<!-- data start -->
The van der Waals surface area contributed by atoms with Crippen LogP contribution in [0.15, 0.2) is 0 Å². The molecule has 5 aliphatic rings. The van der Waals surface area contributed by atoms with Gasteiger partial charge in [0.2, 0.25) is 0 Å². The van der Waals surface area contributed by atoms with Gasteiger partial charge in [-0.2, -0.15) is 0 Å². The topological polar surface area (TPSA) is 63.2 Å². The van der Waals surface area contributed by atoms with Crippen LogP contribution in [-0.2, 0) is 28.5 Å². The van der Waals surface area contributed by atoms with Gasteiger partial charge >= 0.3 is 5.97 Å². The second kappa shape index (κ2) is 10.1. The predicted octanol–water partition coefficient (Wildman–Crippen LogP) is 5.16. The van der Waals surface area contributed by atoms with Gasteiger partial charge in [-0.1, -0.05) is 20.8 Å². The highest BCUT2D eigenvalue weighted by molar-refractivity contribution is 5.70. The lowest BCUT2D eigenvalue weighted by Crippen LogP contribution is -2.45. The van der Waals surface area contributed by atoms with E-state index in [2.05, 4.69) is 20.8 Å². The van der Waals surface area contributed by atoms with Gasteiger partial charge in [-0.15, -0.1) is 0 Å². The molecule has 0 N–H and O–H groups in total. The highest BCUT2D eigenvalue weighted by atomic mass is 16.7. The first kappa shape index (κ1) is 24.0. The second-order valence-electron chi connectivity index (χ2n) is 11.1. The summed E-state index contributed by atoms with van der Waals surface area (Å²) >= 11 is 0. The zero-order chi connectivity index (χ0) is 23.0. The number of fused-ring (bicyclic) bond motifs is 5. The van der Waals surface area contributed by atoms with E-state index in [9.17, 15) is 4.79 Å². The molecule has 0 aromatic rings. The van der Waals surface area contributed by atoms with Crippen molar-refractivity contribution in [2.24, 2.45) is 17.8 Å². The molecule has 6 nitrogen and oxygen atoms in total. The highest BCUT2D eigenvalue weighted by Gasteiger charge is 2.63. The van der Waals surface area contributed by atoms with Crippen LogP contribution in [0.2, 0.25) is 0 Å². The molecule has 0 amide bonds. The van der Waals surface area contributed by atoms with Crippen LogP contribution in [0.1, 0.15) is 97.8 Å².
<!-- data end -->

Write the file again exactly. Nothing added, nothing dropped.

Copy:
The van der Waals surface area contributed by atoms with Crippen LogP contribution in [0.15, 0.2) is 0 Å². The molecule has 5 aliphatic rings. The van der Waals surface area contributed by atoms with Gasteiger partial charge in [0.2, 0.25) is 0 Å². The van der Waals surface area contributed by atoms with Gasteiger partial charge in [-0.2, -0.15) is 0 Å². The topological polar surface area (TPSA) is 63.2 Å². The van der Waals surface area contributed by atoms with Crippen LogP contribution in [-0.2, 0) is 28.5 Å². The van der Waals surface area contributed by atoms with Gasteiger partial charge >= 0.3 is 5.97 Å². The second kappa shape index (κ2) is 10.1. The predicted octanol–water partition coefficient (Wildman–Crippen LogP) is 5.16. The van der Waals surface area contributed by atoms with Gasteiger partial charge in [-0.1, -0.05) is 20.8 Å². The highest BCUT2D eigenvalue weighted by molar-refractivity contribution is 5.70. The lowest BCUT2D eigenvalue weighted by Crippen LogP contribution is -2.45. The van der Waals surface area contributed by atoms with E-state index in [2.05, 4.69) is 20.8 Å². The van der Waals surface area contributed by atoms with Gasteiger partial charge in [-0.15, -0.1) is 0 Å². The molecule has 0 N–H and O–H groups in total. The highest BCUT2D eigenvalue weighted by atomic mass is 16.7. The first kappa shape index (κ1) is 24.0. The second-order valence-electron chi connectivity index (χ2n) is 11.1. The summed E-state index contributed by atoms with van der Waals surface area (Å²) >= 11 is 0. The zero-order chi connectivity index (χ0) is 23.0. The number of fused-ring (bicyclic) bond motifs is 5. The van der Waals surface area contributed by atoms with E-state index in [9.17, 15) is 4.79 Å². The molecule has 0 aromatic rings. The van der Waals surface area contributed by atoms with Crippen molar-refractivity contribution in [2.24, 2.45) is 17.8 Å². The molecule has 6 nitrogen and oxygen atoms in total. The highest BCUT2D eigenvalue weighted by Gasteiger charge is 2.63. The van der Waals surface area contributed by atoms with Crippen LogP contribution in [0.2, 0.25) is 0 Å². The molecule has 0 amide bonds. The van der Waals surface area contributed by atoms with Crippen LogP contribution in [0.1, 0.15) is 97.8 Å².